How many of us would consider Count von Stauffenberg's assassination attempt on Adolf Hitler to have been unprincipled? Very few. That's because defeating murderous sociopathic fascism is a moral principle of the highest order. Thus, if Greenwald believes his vicious rhetoric, this makes him a moderate in comparison to the highly principled Count von Stauffenberg.

So what are "principles"? Are they "relative"?

I still don't know, but I do hope Jeff Goldstein is right about Greenwald being a demagogue.

Whether this make me a hopeless moral relativist is another question.

posted by Eric on 03.07.07 at 09:53 AM


Do you not understand the fundamental difference between right and left yet?

For the Left, humanity is a collection of groups vying to improve things for the groups. But by improvement they mean only decreasing disparity between the various groups. This is called "social justice".

So anything that takes power and wealth away from powerful and wealthy group(s) is Good, even if it does not improve the lot of the powerless and poor group(s). Anything which improves the lot of the poor groups is Bad if it improves things more for the rich groups. It is closing the gap that matters, not improvement.

Most importantly, to the Left, social justice is the highest moral value. That means that there is no conflict in lying or stealing to achieve social justice. It makes it OK to deface national landmarks if it stops an "illegal war", or equivalently, if the motivation is to stop that illegal war. The ends explicitly justify the means.

For the Right, humans are individuals competing against each other, gathering into ethnopolitical/geographical regions called nations, and cooperating for mutual defense against other such regions. We tend to be confused about economic competition with other nations, but that's another story. We see something like personal Virtue as the highest good.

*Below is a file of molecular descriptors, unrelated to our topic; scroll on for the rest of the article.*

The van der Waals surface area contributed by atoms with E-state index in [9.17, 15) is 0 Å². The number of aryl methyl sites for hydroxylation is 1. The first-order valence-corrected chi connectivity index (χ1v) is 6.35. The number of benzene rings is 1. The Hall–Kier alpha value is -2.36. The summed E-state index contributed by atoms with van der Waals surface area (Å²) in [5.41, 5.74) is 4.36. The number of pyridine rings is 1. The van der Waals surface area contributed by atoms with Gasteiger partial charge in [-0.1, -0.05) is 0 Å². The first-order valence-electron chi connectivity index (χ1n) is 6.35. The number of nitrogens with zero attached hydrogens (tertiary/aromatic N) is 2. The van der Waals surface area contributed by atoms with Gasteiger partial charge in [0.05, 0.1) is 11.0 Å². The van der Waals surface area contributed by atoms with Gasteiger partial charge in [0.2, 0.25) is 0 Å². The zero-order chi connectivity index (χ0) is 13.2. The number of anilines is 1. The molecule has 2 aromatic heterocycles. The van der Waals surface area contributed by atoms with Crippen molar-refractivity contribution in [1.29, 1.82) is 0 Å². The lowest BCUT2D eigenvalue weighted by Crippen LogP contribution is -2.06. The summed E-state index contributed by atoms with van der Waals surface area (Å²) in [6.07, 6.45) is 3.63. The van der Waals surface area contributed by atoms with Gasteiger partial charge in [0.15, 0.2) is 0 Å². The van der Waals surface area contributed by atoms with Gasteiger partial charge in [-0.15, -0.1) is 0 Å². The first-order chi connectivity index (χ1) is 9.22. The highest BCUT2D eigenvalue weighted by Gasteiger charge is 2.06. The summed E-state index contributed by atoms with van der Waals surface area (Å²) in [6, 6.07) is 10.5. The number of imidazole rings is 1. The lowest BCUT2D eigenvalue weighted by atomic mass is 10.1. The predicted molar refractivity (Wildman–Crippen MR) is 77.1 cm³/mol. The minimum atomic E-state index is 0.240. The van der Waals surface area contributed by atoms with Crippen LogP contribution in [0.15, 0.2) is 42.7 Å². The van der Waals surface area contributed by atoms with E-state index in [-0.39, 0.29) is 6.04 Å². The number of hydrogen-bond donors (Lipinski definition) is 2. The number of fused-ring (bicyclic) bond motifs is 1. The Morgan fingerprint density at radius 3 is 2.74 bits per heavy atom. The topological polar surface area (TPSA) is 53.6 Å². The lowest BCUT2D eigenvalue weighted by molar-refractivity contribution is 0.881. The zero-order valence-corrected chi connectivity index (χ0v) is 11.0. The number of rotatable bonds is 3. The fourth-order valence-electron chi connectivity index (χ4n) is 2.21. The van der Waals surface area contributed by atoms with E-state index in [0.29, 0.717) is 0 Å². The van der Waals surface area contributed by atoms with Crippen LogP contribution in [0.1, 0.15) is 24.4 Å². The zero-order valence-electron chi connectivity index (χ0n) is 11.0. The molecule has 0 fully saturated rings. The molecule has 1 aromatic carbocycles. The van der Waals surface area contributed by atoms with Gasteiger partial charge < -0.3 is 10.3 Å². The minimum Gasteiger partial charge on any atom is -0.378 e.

Both Left and Right believe that Virtue includes being charitable. While the Left see this Liberality as sufficient to show Virtue, the Right see Liberality as being necessary but not sufficient.

Socrates   ·  March 7, 2007 10:55 AM

You answered your own question as to whether or not Greenwald is principled, Eric.

His statement of principle is thus:

"My goal, politically speaking, is to do what I can to undermine it and the institutions that have both supported and enabled it."

Obviously, he does not believe this, or he'd be doing more than blogging. The best that even the best blogger in the world can apparently hope for is to be hired as a mid-level party bureaucrat (i.e., Markos Moulitsas Zuniga). If he believed that the Bush administration was, in fact, a "plague" and a "threat," he might be inclined to follow in the footsteps of the good count and rig up a bomb. Or something.

The alternative is that he actually does believe it and is preparing something nasty while not talking about it for obvious reasons. If this were the case... well, I guess it would be better for society if he were just an unprincipled demagogue rather than a principled activist.

At any rate, I think it's the height of irony that liberals can call the media conservative while it lambasts conservative commentators for using a naughty word at a private function (when their own members apparently swear 18 orders of magnitude more often) while their own fringe elements can boldly proclaim their treason to the world to resounding silence.

S Wisnieski   ·  March 7, 2007 8:37 PM